On a peaceful and sunny Monday morning, I decided to drive down the street and visit Deer Creek Canyon Park. It was pretty quiet with only several people around for most of the time I was out there. Here’s some more info about my hike that day:
Date Hiked: July 8th, 2019
Miles Hiked: 2.65 Miles
Route: Meadowlark Trail to Plymouth Creek Trail
For this hike, I made a nice little loop. Starting up on the Meadowlark trail is a nice set of steps that eventually lead you through a forest area.
Pretty soon, the trail starts to go up the side of a mountain with the help of some switchbacks. The views of the red rock formations quickly become visible. Also, a thunderstorm was starting to build just to the west of the park despite it being 11am.
For it being a short hike, it definitely was pretty scenic. The views of Denver are pretty remarkable and it’s just enough of a workout to feel satisfying.
With the storm bearing down, I decided it was time to head back to the trailhead. At this point, the storm was pretty close with cloud to ground lightning becoming visible nearby.
Although I didn’t get to hike as much as I wanted, I was perfectly alright with that. Just being able to visit this park always proves to be a nice retreat. I say this because they close this park a lot, especially when it gets extremely muddy.
Overall, this is definitely one of the more enjoyable open space parks near Denver and I would definitely recommend it to anyone.
A day after hiking to the summit of Mount Sniktau and probably sleeping about twelve hours, I decided to do a much longer hike the following day since I felt so well rested. Although I woke up too late to hike a larger peak, I figured I’d stay closer to Denver and check out Centennial Cone Park. I must admit that this might be one of my favorite parks in the Jefferson County Open Space system.
Nonetheless, here’s some more info about my hike:
Date Hiked: July 2nd, 2019
Miles Hiked: 12.5 Miles
Trails Hiked: Elk Range and Travois Trails
Centennial Cone Park has several trailheads to pick from as you can see on the park map. I chose to park at the Ralph Schell trailhead where I found only two other cars that day.
From the trailhead, I started down the Elk Range trail. It felt really pleasant to hike through the meadow and only encounter several mountain bikers as well as the occasional family every now or then. After a short time, the trail comes to the top of a nice ridge which offers some views of the surrounding mountains and valley below.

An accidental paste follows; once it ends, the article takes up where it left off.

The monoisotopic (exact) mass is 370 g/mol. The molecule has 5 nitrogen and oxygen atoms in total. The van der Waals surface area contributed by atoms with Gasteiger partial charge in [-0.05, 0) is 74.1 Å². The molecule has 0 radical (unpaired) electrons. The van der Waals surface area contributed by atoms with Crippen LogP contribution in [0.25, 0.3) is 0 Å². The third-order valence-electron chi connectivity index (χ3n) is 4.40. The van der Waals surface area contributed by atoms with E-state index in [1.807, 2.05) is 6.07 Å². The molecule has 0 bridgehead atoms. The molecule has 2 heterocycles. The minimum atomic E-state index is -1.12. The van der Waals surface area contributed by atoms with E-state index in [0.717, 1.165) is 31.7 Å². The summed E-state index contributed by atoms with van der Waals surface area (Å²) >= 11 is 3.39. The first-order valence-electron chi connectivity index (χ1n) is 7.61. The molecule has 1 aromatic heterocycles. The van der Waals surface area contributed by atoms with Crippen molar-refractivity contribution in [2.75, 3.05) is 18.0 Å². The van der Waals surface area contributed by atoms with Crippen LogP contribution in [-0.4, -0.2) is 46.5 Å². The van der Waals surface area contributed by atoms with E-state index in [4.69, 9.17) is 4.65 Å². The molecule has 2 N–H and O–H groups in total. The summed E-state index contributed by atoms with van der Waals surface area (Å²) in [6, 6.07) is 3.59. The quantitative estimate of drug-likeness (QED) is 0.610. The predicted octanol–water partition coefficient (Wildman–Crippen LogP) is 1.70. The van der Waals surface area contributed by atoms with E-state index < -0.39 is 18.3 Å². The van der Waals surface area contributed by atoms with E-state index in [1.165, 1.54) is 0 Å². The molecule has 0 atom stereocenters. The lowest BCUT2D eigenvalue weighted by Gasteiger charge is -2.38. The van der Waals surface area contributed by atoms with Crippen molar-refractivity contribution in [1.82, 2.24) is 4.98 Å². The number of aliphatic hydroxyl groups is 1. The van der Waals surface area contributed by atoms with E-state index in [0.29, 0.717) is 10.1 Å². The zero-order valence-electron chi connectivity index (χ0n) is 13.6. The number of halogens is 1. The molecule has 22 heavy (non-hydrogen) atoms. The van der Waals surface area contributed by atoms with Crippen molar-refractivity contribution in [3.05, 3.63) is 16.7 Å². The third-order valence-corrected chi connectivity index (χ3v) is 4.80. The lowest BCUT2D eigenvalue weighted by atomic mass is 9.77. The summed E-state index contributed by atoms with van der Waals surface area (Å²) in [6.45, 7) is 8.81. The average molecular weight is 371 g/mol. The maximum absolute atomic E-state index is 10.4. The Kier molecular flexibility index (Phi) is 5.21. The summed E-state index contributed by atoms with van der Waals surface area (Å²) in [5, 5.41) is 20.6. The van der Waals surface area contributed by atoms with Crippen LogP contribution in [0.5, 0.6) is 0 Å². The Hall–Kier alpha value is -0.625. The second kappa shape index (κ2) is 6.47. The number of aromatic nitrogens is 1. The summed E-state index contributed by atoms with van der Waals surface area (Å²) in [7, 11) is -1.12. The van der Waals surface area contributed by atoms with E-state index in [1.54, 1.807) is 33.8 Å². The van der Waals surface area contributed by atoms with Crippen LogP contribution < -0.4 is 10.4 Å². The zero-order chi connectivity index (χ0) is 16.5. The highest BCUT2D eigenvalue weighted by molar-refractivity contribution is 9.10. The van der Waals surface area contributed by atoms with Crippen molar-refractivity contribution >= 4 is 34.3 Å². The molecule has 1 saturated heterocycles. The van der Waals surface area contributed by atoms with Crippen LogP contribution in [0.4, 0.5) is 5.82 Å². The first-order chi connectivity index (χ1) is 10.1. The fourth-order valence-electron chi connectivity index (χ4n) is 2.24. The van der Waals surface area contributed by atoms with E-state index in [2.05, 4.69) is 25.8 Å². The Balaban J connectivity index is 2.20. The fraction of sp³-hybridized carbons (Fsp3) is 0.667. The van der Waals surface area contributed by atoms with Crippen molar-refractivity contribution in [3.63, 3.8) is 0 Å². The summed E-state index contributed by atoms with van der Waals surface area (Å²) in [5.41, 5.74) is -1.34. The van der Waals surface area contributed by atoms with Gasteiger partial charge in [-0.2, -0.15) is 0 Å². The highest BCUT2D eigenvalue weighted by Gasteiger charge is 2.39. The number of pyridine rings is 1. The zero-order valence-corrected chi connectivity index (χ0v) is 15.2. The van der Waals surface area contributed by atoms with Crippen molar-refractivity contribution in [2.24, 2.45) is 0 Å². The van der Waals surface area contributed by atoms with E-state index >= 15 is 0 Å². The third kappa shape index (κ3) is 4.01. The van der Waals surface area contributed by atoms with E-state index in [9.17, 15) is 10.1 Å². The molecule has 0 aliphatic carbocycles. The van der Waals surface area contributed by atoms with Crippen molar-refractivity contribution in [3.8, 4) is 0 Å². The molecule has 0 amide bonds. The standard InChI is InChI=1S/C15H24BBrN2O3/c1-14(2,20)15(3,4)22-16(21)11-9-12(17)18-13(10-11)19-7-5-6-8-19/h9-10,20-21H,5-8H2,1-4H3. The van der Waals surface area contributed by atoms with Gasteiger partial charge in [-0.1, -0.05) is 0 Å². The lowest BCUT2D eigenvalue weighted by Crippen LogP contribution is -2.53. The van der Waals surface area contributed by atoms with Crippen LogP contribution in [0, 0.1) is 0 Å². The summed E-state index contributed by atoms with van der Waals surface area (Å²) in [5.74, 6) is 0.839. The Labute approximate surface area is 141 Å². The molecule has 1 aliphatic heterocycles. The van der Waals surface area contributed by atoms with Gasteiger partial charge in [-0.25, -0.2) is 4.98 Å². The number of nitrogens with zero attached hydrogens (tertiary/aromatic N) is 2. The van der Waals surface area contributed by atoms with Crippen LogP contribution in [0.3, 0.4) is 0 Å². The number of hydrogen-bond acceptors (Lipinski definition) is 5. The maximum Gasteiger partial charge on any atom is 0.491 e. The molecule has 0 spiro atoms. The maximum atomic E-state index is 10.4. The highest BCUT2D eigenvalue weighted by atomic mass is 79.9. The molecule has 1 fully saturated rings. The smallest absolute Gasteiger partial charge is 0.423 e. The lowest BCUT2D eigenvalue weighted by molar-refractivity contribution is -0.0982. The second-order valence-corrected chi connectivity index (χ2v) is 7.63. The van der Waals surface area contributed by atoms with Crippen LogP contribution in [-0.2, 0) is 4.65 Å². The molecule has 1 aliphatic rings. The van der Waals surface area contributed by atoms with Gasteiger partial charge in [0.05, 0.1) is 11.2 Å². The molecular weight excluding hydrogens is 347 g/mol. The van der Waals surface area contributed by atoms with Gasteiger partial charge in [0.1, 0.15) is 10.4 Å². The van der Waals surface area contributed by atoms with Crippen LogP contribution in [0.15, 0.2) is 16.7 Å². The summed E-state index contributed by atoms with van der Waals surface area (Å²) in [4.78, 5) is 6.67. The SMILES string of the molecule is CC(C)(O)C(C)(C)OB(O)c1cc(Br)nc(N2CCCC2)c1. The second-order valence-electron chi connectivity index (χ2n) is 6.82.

Pretty soon, I found myself leaving the meadow and entering into a more wooded part of the hike. Right before reaching the west trailhead, I took the Travois trail where the Elk Range trail meets it and continued on with the hike despite the clouds starting to build to the west.
After a couple more miles, some pretty remarkable views of Clear Creek Canyon opened up right in front of me. At this point, it was starting to get pretty hot and the fact that their was no shade around didn’t help. But that’s how it is sometimes.
I should also mention that their is a pretty significant change in elevation throughout the duration of the hike. I definitely felt it on the way back. With the thunder growing steadily louder, it seemed like the perfect time to pick up the pace before all hell broke loose.
Overall, I thought this was a pretty enjoyable hike. Wouldn’t mind doing it again at some point!
A short time back, I hiked the entirety of the Bear Creek Trail which starts in Lair O’ The Bear park and ends at Pence Park about six miles away. Because that hike proved to be pretty enjoyable for early March, I decided to head back out that way and check out some of the other trails that Lair O’ The Bear park has to offer. With that being said, here are some other details about my hike:
Date of Hike:
March 7th, 2019
Miles Hiked: 1.6
Trail Conditions: Muddy with melting snow
From the parking lot, I made my way to the nearby Creekside trail. For several minutes, I stood by the creek to take in everything that was going on around me. The snow was melting and the birds were singing as spring was slowly getting closer with each passing day. Additionally, several parents and their kids were sledding down on one of the remaining areas of snow that was left in a shaded area.
Moving on, I then headed up the Bruin Bluff trail which was the main focus of my hike that afternoon. Because it was during the week, their was not that much traffic on the nearby road which really made it seem much more tranquil. Nonetheless, I headed up a small ridge and then into the woods.
After a short time, the woods open up and reveal an excellent view of the surrounding foothills.
Later on down the trail, I stumbled upon a unique rock outcropping that really caught my eye. At this point on the trail, the snow had melted away revealing a whole lot of mud. Turning the corner and descending back into the woods was a completely different story as the trail remained covered in ice before looping back around to the creek and eventually the parking area.
Overall, I was able to complete this trail within an hour despite stopping to take pictures and enjoy being out in nature. It was a perfect short hike to complete after a long morning of work. I also really enjoyed it because of the fact that it really gave me a reminder that spring was finally on the way!